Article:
|Grammy Awards||US||"Grammy Hall of Fame Award"||2007||*|
|Rolling Stone||US||"100 Greatest Guitar Songs of All Time"||2008||11|
|VH1||US||"VH1 Greatest Hard Rock Songs"||2009||3|
|BBC Radio 2||UK||"Radio 2's Top 100 Greatest Guitar Riffs"||2014||1|
(*) designates unordered lists.
Single (digital download)
Note: The official UK Singles Chart incorporated legal downloads as of 17 April 2005.
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The song has been widely covered by many artists. It was famous in the United Kingdom for having been the theme music for the long-running television programme Top of the Pops for much of its history. The first version used was based on a recording by the Collective Consciousness Society (or C.C.S.), a band led by blues guitarist Alexis Korner. The C.C.S. version reached No. 13 on the British charts in autumn 1970. The song returned as the theme in 1998, this time using a reworked version of the original Led Zeppelin guitar riff.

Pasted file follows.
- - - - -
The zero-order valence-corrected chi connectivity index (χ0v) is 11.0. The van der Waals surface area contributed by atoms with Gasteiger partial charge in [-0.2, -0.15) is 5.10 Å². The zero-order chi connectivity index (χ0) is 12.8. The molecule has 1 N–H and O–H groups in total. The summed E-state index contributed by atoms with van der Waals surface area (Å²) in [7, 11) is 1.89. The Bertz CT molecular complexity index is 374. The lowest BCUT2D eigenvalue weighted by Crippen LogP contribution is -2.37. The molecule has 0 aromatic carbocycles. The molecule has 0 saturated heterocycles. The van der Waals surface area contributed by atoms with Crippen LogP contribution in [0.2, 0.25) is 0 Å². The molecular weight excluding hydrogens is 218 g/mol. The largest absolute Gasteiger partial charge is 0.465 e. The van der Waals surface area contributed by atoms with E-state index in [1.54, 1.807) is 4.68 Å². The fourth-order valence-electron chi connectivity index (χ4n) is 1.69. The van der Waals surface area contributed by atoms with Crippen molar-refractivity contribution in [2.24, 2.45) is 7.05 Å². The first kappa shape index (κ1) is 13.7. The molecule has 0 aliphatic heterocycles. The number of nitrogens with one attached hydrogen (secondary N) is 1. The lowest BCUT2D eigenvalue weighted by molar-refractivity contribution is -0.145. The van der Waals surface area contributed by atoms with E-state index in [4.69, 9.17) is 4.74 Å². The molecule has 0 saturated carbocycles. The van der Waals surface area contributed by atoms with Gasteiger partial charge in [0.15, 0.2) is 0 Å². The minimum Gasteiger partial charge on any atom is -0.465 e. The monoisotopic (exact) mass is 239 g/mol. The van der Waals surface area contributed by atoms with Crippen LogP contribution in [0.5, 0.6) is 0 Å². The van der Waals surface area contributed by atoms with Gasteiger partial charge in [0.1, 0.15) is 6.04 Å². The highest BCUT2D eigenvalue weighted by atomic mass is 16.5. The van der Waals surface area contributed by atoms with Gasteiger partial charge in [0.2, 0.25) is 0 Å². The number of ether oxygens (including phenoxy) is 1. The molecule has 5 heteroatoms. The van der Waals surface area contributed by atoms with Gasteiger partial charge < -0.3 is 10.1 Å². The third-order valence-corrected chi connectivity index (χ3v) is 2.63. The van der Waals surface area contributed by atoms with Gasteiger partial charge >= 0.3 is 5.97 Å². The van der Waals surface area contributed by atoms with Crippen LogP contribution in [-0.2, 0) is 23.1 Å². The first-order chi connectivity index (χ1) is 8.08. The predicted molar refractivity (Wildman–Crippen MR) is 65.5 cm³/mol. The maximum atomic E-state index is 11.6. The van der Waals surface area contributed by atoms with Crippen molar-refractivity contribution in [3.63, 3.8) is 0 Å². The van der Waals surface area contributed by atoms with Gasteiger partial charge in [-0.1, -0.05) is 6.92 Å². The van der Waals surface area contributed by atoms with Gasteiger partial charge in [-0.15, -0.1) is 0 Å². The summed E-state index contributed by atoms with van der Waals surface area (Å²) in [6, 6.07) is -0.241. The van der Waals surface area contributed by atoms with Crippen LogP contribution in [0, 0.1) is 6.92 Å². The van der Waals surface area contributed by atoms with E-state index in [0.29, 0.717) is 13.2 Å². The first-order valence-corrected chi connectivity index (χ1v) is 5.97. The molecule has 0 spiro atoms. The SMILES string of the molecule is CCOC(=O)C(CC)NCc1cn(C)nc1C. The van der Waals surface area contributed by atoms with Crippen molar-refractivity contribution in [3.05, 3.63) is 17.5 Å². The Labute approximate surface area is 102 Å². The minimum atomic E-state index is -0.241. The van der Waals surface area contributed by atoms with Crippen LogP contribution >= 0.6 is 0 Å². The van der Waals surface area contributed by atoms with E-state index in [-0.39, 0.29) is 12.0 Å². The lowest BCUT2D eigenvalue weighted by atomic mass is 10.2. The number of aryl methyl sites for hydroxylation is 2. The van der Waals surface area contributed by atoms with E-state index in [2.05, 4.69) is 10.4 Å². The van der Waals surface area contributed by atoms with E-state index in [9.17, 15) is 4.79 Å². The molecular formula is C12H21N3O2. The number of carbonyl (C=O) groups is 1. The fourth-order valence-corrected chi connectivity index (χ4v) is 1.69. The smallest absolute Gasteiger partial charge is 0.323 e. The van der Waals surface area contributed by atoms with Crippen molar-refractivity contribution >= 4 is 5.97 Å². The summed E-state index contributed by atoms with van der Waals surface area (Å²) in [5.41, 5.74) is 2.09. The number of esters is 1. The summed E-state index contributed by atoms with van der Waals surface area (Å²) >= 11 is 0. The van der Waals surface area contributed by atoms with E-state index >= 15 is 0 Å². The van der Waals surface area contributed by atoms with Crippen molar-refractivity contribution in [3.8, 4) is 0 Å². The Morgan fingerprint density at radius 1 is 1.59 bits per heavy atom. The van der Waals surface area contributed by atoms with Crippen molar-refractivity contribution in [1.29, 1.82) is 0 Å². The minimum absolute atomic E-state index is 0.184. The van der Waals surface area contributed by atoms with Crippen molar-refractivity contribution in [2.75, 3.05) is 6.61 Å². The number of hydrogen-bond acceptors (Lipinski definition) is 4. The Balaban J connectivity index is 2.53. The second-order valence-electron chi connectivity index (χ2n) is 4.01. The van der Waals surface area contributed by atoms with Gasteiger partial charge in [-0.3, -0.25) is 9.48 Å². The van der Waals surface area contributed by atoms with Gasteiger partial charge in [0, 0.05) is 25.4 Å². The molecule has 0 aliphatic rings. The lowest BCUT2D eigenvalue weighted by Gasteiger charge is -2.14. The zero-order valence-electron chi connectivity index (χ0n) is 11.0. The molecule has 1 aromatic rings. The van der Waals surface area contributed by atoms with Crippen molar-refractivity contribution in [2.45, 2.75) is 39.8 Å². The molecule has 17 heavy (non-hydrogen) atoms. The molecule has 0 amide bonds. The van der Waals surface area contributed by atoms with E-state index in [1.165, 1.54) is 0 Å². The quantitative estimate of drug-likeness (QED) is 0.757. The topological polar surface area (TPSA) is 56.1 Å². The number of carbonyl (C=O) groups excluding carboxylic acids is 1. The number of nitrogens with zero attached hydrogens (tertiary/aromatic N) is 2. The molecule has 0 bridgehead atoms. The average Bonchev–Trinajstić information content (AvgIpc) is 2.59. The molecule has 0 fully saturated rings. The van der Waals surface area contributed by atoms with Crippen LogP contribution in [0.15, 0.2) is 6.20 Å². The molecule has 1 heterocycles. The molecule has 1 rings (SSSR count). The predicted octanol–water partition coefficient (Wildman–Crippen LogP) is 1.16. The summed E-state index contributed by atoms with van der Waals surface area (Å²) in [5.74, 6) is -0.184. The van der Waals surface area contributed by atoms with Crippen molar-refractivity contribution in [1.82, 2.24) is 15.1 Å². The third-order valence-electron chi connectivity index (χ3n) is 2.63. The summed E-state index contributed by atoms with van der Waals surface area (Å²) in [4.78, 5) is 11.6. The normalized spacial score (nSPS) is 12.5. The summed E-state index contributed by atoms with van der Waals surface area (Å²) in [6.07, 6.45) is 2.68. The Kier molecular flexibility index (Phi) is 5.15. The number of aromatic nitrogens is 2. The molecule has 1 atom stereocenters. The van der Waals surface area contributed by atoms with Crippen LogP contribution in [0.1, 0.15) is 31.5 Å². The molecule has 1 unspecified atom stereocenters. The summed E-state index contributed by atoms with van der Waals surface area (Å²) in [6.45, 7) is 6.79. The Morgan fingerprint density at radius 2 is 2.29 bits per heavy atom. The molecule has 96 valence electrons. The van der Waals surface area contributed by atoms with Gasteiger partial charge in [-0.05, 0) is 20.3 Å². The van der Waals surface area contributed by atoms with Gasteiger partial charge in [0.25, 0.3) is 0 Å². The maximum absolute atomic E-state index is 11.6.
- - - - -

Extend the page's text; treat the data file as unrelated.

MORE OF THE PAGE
A cover of the song by the American band King Curtis and the Kingpins reached number 64 on US pop charts and number 43 on the R&B charts in 1971 and was performed live at the Fillmore West the same year.
A cover of the song by British band Goldbug, including a sample of "Asteroid" (the Pearl & Dean advertising music)reached number 3 in the UK charts in 1996.
A rewritten version of the song featured in the "London 2012" presentation during the closing ceremony of the 2008 Olympic Games in Beijing on 24 August 2008, with Jimmy Page on guitar and Leona Lewis providing the vocals. Both Lewis and the organisers requested that some of the lyrics be changed, notably "I'm gonna give you every inch of my love". Lewis felt that the line made little sense coming from a female singer.
The 2008 Foreigner compilation album No End in Sight: The Very Best of Foreigner contains a live version of "Juke Box Hero" which crosses into "Whole Lotta Love" at one point.
Led Zeppelin II found them further tightening up and modernizing their blues-rock approach on such tracks as "Whole Lotta Love," "Heartbreaker" and "Ramble On."